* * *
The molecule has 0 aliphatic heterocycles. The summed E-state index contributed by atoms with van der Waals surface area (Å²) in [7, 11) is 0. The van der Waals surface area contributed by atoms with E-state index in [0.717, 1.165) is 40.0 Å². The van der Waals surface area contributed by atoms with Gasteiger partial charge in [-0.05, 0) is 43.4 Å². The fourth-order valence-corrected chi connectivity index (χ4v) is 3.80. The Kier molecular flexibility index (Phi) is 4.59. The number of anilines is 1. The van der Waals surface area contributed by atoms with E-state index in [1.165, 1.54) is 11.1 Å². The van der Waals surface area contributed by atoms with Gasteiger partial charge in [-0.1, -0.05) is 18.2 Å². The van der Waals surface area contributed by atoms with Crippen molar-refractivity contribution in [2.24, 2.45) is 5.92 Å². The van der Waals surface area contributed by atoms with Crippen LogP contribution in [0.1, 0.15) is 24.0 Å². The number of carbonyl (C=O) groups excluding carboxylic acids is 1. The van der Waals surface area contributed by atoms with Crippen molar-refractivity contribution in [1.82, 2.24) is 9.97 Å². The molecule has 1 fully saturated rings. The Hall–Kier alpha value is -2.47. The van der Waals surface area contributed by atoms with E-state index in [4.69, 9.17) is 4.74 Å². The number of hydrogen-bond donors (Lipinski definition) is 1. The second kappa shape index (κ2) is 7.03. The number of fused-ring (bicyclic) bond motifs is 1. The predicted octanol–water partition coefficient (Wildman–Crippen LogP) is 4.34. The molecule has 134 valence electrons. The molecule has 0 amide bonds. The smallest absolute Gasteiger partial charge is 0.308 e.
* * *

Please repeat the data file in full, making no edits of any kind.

The molecule has 0 aliphatic heterocycles. The summed E-state index contributed by atoms with van der Waals surface area (Å²) in [7, 11) is 0. The van der Waals surface area contributed by atoms with E-state index in [0.717, 1.165) is 40.0 Å². The van der Waals surface area contributed by atoms with Gasteiger partial charge in [-0.05, 0) is 43.4 Å². The fourth-order valence-corrected chi connectivity index (χ4v) is 3.80. The Kier molecular flexibility index (Phi) is 4.59. The number of anilines is 1. The van der Waals surface area contributed by atoms with E-state index in [1.165, 1.54) is 11.1 Å². The van der Waals surface area contributed by atoms with Gasteiger partial charge in [-0.1, -0.05) is 18.2 Å². The van der Waals surface area contributed by atoms with Crippen molar-refractivity contribution in [2.24, 2.45) is 5.92 Å². The van der Waals surface area contributed by atoms with Crippen LogP contribution in [0.1, 0.15) is 24.0 Å². The number of carbonyl (C=O) groups excluding carboxylic acids is 1. The van der Waals surface area contributed by atoms with Crippen molar-refractivity contribution in [1.82, 2.24) is 9.97 Å². The molecule has 1 fully saturated rings. The Hall–Kier alpha value is -2.47. The van der Waals surface area contributed by atoms with E-state index in [4.69, 9.17) is 4.74 Å². The number of hydrogen-bond donors (Lipinski definition) is 1. The second kappa shape index (κ2) is 7.03. The number of fused-ring (bicyclic) bond motifs is 1. The predicted octanol–water partition coefficient (Wildman–Crippen LogP) is 4.34. The molecule has 134 valence electrons. The molecule has 0 amide bonds. The smallest absolute Gasteiger partial charge is 0.308 e.